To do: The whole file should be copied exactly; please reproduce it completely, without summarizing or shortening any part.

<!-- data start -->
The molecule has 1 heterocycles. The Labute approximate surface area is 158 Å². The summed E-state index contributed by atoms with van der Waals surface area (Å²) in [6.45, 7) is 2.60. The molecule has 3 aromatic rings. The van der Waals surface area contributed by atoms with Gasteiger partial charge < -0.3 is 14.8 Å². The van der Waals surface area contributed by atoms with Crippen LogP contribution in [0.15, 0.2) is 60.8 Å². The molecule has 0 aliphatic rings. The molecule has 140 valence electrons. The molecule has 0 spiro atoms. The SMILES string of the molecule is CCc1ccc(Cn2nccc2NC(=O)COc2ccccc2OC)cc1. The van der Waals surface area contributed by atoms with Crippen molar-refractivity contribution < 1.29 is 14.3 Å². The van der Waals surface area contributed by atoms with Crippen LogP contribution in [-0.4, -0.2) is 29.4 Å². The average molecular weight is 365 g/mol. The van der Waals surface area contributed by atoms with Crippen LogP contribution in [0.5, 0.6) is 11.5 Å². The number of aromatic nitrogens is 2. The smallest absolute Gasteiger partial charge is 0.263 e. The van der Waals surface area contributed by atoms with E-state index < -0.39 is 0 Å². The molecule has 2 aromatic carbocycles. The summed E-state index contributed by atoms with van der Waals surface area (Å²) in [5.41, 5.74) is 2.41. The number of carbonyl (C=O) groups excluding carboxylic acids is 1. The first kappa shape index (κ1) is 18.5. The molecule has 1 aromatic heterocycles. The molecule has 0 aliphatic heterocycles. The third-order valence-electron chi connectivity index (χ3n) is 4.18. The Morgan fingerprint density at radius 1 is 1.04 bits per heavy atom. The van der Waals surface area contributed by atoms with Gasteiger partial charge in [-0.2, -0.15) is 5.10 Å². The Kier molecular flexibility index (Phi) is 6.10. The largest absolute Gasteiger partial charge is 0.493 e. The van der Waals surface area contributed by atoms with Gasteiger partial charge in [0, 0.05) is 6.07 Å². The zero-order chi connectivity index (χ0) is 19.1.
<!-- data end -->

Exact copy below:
The molecule has 1 heterocycles. The Labute approximate surface area is 158 Å². The summed E-state index contributed by atoms with van der Waals surface area (Å²) in [6.45, 7) is 2.60. The molecule has 3 aromatic rings. The van der Waals surface area contributed by atoms with Gasteiger partial charge < -0.3 is 14.8 Å². The van der Waals surface area contributed by atoms with Crippen LogP contribution in [0.15, 0.2) is 60.8 Å². The molecule has 0 aliphatic rings. The molecule has 140 valence electrons. The molecule has 0 spiro atoms. The SMILES string of the molecule is CCc1ccc(Cn2nccc2NC(=O)COc2ccccc2OC)cc1. The van der Waals surface area contributed by atoms with Crippen molar-refractivity contribution < 1.29 is 14.3 Å². The van der Waals surface area contributed by atoms with Crippen LogP contribution in [-0.4, -0.2) is 29.4 Å². The average molecular weight is 365 g/mol. The van der Waals surface area contributed by atoms with Crippen LogP contribution in [0.5, 0.6) is 11.5 Å². The number of aromatic nitrogens is 2. The smallest absolute Gasteiger partial charge is 0.263 e. The van der Waals surface area contributed by atoms with E-state index < -0.39 is 0 Å². The molecule has 2 aromatic carbocycles. The summed E-state index contributed by atoms with van der Waals surface area (Å²) in [5.41, 5.74) is 2.41. The number of carbonyl (C=O) groups excluding carboxylic acids is 1. The first kappa shape index (κ1) is 18.5. The molecule has 1 aromatic heterocycles. The molecule has 0 aliphatic heterocycles. The third-order valence-electron chi connectivity index (χ3n) is 4.18. The Morgan fingerprint density at radius 1 is 1.04 bits per heavy atom. The van der Waals surface area contributed by atoms with Gasteiger partial charge in [-0.2, -0.15) is 5.10 Å². The Kier molecular flexibility index (Phi) is 6.10. The largest absolute Gasteiger partial charge is 0.493 e. The van der Waals surface area contributed by atoms with Gasteiger partial charge in [0, 0.05) is 6.07 Å². The zero-order chi connectivity index (χ0) is 19.1.